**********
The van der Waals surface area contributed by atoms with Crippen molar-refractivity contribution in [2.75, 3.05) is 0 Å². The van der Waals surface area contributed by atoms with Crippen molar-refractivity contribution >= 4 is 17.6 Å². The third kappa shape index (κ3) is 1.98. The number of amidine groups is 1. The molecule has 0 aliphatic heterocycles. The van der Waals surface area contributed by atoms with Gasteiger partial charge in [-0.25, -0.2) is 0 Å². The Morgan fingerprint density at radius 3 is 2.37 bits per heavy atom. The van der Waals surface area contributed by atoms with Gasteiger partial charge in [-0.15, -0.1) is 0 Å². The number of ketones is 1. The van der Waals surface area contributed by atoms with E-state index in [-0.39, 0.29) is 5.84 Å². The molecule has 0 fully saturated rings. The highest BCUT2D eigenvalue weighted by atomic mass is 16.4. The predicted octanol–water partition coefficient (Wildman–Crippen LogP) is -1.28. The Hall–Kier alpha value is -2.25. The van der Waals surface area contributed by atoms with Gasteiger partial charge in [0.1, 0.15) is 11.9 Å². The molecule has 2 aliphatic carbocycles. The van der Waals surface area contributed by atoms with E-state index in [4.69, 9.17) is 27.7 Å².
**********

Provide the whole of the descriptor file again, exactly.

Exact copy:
The van der Waals surface area contributed by atoms with Crippen molar-refractivity contribution in [2.75, 3.05) is 0 Å². The van der Waals surface area contributed by atoms with Crippen molar-refractivity contribution >= 4 is 17.6 Å². The third kappa shape index (κ3) is 1.98. The number of amidine groups is 1. The molecule has 0 aliphatic heterocycles. The van der Waals surface area contributed by atoms with Gasteiger partial charge in [-0.25, -0.2) is 0 Å². The Morgan fingerprint density at radius 3 is 2.37 bits per heavy atom. The van der Waals surface area contributed by atoms with Gasteiger partial charge in [-0.15, -0.1) is 0 Å². The number of ketones is 1. The van der Waals surface area contributed by atoms with E-state index in [-0.39, 0.29) is 5.84 Å². The molecule has 0 fully saturated rings. The highest BCUT2D eigenvalue weighted by atomic mass is 16.4. The predicted octanol–water partition coefficient (Wildman–Crippen LogP) is -1.28. The Hall–Kier alpha value is -2.25. The van der Waals surface area contributed by atoms with Gasteiger partial charge in [0.1, 0.15) is 11.9 Å². The molecule has 2 aliphatic carbocycles. The van der Waals surface area contributed by atoms with E-state index in [4.69, 9.17) is 27.7 Å².